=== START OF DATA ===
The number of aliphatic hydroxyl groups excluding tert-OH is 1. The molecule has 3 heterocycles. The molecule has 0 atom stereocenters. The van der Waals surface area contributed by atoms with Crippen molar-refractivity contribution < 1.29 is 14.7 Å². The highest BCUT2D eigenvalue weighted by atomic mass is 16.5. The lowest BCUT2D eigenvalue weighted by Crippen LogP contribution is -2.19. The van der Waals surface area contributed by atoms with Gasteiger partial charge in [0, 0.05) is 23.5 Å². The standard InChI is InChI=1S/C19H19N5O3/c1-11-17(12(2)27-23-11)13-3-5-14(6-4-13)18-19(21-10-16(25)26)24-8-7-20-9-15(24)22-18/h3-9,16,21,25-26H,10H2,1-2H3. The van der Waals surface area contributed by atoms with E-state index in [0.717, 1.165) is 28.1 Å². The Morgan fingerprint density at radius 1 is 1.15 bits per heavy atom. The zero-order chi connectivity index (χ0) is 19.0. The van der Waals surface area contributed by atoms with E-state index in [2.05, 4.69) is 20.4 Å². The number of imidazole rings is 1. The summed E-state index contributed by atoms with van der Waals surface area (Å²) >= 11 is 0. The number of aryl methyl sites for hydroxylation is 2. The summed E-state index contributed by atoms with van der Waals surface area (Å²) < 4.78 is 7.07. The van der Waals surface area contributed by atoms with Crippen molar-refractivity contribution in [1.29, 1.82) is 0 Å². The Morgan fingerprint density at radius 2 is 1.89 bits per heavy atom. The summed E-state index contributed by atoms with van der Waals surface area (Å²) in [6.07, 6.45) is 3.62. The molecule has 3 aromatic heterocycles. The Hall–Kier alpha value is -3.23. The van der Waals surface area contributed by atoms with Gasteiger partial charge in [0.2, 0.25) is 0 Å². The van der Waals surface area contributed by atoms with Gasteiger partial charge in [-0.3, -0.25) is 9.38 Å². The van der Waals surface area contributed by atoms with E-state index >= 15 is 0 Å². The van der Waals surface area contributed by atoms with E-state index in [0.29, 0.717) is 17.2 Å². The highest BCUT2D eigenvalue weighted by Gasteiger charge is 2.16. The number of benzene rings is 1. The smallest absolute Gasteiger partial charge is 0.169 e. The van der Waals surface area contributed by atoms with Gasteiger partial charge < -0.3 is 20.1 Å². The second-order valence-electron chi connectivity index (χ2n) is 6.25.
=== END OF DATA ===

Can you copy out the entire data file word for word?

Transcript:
The number of aliphatic hydroxyl groups excluding tert-OH is 1. The molecule has 3 heterocycles. The molecule has 0 atom stereocenters. The van der Waals surface area contributed by atoms with Crippen molar-refractivity contribution < 1.29 is 14.7 Å². The highest BCUT2D eigenvalue weighted by atomic mass is 16.5. The lowest BCUT2D eigenvalue weighted by Crippen LogP contribution is -2.19. The van der Waals surface area contributed by atoms with Gasteiger partial charge in [0, 0.05) is 23.5 Å². The standard InChI is InChI=1S/C19H19N5O3/c1-11-17(12(2)27-23-11)13-3-5-14(6-4-13)18-19(21-10-16(25)26)24-8-7-20-9-15(24)22-18/h3-9,16,21,25-26H,10H2,1-2H3. The van der Waals surface area contributed by atoms with E-state index in [0.717, 1.165) is 28.1 Å². The Morgan fingerprint density at radius 1 is 1.15 bits per heavy atom. The zero-order chi connectivity index (χ0) is 19.0. The van der Waals surface area contributed by atoms with E-state index in [2.05, 4.69) is 20.4 Å². The number of imidazole rings is 1. The summed E-state index contributed by atoms with van der Waals surface area (Å²) >= 11 is 0. The number of aryl methyl sites for hydroxylation is 2. The summed E-state index contributed by atoms with van der Waals surface area (Å²) < 4.78 is 7.07. The van der Waals surface area contributed by atoms with Crippen molar-refractivity contribution in [1.29, 1.82) is 0 Å². The Morgan fingerprint density at radius 2 is 1.89 bits per heavy atom. The summed E-state index contributed by atoms with van der Waals surface area (Å²) in [6.07, 6.45) is 3.62. The molecule has 3 aromatic heterocycles. The Hall–Kier alpha value is -3.23. The van der Waals surface area contributed by atoms with Gasteiger partial charge in [0.2, 0.25) is 0 Å². The van der Waals surface area contributed by atoms with Gasteiger partial charge in [-0.3, -0.25) is 9.38 Å². The van der Waals surface area contributed by atoms with E-state index >= 15 is 0 Å². The van der Waals surface area contributed by atoms with E-state index in [0.29, 0.717) is 17.2 Å². The highest BCUT2D eigenvalue weighted by Gasteiger charge is 2.16. The number of benzene rings is 1. The smallest absolute Gasteiger partial charge is 0.169 e. The van der Waals surface area contributed by atoms with Gasteiger partial charge < -0.3 is 20.1 Å². The second-order valence-electron chi connectivity index (χ2n) is 6.25.